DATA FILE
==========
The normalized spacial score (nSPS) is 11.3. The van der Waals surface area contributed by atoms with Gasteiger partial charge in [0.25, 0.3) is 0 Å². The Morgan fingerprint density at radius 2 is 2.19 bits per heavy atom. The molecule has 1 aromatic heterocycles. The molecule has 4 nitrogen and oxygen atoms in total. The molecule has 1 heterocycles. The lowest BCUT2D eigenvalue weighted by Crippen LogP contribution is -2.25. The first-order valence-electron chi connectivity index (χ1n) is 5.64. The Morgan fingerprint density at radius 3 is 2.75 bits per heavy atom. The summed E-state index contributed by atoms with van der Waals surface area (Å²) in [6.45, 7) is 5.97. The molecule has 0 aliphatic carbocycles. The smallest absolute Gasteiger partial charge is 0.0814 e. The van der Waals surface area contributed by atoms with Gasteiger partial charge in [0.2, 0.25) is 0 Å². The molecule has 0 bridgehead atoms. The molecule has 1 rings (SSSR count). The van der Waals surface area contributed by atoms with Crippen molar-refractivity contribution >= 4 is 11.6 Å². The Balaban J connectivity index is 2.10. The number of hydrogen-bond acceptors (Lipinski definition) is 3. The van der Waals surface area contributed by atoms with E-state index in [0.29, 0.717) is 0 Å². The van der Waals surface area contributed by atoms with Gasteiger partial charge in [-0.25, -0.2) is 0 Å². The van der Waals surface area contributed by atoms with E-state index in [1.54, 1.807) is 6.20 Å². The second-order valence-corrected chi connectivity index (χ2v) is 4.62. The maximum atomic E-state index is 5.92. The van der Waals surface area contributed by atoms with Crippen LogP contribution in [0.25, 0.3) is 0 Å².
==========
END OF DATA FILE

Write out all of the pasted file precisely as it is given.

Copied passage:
The normalized spacial score (nSPS) is 11.3. The van der Waals surface area contributed by atoms with Gasteiger partial charge in [0.25, 0.3) is 0 Å². The Morgan fingerprint density at radius 2 is 2.19 bits per heavy atom. The molecule has 1 aromatic heterocycles. The molecule has 4 nitrogen and oxygen atoms in total. The molecule has 1 heterocycles. The lowest BCUT2D eigenvalue weighted by Crippen LogP contribution is -2.25. The first-order valence-electron chi connectivity index (χ1n) is 5.64. The Morgan fingerprint density at radius 3 is 2.75 bits per heavy atom. The summed E-state index contributed by atoms with van der Waals surface area (Å²) in [6.45, 7) is 5.97. The molecule has 0 aliphatic carbocycles. The smallest absolute Gasteiger partial charge is 0.0814 e. The van der Waals surface area contributed by atoms with Gasteiger partial charge in [0.2, 0.25) is 0 Å². The molecule has 0 bridgehead atoms. The molecule has 1 rings (SSSR count). The van der Waals surface area contributed by atoms with Crippen molar-refractivity contribution >= 4 is 11.6 Å². The Balaban J connectivity index is 2.10. The number of hydrogen-bond acceptors (Lipinski definition) is 3. The van der Waals surface area contributed by atoms with E-state index in [0.29, 0.717) is 0 Å². The van der Waals surface area contributed by atoms with Gasteiger partial charge in [-0.25, -0.2) is 0 Å². The van der Waals surface area contributed by atoms with E-state index in [1.54, 1.807) is 6.20 Å². The second-order valence-corrected chi connectivity index (χ2v) is 4.62. The maximum atomic E-state index is 5.92. The van der Waals surface area contributed by atoms with Crippen LogP contribution in [0.25, 0.3) is 0 Å².